No Brexit deal may be the worst-case scenario for the U.K. economy.
According to the Centre for Economic Performance, leaving the European Union with no pact in place would have twice the negative economic impact as remaining in the single market. That’s at odds with Prime Minister Theresa May’s repeated assertion that “no deal is better than a bad deal.”
“While it is a tautology that a sufficiently bad deal must be worse than no deal, in practice the no-deal outcome, where the U.K. and EU trade under WTO terms, is the worst-case scenario for the U.K. economy,” CEP economists Swati Dhingra and Thomas Sampson said in a report published Wednesday.
Trading under World Trade Organization rules would lead to a reduction in trade with the EU of about 40 percent over the next decade, knocking about 3 percent off income per capita, according to the report. Other models accounting for more dynamic effects like productivity could double or triple those costs.
Formal Brexit talks are due to begin in the week starting June 19. May’s Conservative party has pledged to take the U.K. out of the single market in order to restrict migration, and to strike a wide-ranging free trade agreement with the bloc. There are many unknowns about the form of that agreement — including the level of market access, whether there will be a transition period, and even whether a deal can be secured at all.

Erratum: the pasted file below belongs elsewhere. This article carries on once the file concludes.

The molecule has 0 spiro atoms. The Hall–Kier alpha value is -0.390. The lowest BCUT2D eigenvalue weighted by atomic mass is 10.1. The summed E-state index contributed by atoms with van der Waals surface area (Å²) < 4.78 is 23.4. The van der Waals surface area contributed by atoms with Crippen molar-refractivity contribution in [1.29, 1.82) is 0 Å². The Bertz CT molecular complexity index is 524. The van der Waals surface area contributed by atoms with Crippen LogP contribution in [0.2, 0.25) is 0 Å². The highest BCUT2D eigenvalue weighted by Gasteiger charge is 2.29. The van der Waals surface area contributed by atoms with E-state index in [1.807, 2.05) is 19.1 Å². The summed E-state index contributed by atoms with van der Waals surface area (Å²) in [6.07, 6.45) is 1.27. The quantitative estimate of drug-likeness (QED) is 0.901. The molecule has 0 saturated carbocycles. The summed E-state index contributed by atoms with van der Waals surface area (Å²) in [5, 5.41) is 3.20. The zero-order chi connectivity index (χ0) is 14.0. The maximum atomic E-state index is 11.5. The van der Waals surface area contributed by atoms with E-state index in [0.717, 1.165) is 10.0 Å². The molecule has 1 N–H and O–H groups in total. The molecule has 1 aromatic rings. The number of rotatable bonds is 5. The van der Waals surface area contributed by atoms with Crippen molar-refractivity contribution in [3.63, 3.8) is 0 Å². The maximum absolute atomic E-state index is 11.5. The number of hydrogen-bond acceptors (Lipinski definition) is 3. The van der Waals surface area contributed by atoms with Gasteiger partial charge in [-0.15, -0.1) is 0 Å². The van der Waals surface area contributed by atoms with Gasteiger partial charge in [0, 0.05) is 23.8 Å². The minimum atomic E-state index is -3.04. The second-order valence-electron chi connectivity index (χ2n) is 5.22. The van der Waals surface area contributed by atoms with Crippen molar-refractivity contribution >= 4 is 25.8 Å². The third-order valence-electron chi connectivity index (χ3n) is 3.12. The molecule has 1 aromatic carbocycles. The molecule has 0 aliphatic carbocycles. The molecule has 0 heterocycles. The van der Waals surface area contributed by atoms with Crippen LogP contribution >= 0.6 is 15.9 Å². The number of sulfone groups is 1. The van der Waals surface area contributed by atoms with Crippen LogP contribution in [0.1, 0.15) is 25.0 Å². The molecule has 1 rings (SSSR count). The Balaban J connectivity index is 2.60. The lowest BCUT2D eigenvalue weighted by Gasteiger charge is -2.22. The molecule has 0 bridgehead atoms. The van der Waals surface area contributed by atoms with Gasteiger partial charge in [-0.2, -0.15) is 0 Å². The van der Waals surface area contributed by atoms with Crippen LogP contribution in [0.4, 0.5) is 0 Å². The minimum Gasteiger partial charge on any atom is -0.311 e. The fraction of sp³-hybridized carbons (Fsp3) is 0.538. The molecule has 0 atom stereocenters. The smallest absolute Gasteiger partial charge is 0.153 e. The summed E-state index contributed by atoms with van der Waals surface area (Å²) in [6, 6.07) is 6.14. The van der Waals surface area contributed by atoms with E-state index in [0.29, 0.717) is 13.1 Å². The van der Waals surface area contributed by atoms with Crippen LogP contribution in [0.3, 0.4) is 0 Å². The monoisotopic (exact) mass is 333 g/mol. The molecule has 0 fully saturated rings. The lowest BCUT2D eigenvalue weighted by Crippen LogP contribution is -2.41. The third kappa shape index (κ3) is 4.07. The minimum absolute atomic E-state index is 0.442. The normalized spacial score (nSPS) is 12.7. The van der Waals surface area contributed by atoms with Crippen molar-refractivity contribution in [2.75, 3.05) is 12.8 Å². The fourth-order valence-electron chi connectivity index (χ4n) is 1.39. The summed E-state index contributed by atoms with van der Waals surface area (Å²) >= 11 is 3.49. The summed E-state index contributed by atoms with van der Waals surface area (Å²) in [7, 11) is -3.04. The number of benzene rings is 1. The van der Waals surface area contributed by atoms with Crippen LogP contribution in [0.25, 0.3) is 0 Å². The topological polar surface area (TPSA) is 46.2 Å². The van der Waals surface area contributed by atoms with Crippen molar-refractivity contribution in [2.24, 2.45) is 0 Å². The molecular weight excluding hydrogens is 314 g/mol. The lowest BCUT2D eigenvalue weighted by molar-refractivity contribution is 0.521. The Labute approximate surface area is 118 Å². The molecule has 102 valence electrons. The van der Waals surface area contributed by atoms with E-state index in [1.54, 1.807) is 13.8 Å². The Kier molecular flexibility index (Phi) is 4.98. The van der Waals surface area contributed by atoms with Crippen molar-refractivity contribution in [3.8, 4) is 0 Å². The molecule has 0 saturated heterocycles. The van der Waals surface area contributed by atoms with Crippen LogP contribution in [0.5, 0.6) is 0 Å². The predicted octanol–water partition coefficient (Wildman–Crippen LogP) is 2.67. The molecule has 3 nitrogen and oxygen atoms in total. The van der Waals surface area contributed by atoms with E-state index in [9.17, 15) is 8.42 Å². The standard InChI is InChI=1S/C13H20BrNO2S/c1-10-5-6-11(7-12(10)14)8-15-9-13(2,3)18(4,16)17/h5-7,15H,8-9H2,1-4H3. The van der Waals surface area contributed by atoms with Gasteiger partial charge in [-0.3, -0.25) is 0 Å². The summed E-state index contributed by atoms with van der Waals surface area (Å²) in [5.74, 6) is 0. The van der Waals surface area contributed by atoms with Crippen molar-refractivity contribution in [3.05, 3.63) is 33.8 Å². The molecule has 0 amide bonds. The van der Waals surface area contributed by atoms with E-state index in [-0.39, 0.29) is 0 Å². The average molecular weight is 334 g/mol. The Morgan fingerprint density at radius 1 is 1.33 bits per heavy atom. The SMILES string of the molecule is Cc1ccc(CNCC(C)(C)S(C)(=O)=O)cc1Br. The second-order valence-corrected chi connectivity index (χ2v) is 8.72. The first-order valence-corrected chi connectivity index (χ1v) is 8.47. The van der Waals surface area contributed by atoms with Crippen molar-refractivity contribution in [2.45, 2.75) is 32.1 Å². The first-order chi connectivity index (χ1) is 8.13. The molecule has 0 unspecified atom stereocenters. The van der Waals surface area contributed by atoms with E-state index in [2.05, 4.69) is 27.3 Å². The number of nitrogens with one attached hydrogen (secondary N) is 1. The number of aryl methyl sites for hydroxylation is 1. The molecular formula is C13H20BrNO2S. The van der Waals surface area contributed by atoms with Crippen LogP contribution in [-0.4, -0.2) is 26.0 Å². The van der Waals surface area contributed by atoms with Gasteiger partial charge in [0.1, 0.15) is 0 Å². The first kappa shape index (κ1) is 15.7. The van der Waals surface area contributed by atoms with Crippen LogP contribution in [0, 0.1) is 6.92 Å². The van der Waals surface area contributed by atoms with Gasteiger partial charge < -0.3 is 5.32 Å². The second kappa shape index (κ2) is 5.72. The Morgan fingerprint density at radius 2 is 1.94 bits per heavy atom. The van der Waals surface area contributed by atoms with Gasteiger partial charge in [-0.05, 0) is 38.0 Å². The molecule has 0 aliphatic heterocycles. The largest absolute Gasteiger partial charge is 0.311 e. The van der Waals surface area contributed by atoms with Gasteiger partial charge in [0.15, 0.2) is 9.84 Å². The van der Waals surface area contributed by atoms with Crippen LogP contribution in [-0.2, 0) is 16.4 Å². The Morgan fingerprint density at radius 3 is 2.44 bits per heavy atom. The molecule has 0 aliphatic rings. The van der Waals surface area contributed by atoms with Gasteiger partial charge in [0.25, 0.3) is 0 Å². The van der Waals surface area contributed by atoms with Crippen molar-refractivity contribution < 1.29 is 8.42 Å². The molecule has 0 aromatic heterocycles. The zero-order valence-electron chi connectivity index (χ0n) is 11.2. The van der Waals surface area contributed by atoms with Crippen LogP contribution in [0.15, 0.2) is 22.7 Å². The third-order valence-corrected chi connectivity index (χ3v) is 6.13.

Further complicating the picture is the general election on June 8, where May’s lead in the polls over Jeremy Corbyn’s Labour Party has narrowed. He’s promised to prioritize membership of the single market and customs union, though that could prove difficult as he’s also pledged to end the free movement of people, which EU officials say the U.K. must retain if it wants to maintain market access.
The Labour Party has also said that no deal would be the “worst possible” option and that its government would negotiate a transitional accord.
The CEP economists said that the pound’s decline has hurt consumers by pushing up import costs and eroding living standards, while there’s no evidence the depreciation has lifted exports.
They also said the weaker sterling has lowered the U.K.’s terms of trade. While there’s a chance that exports could get a boost, even that is not likely to fully offset the negative currency cost.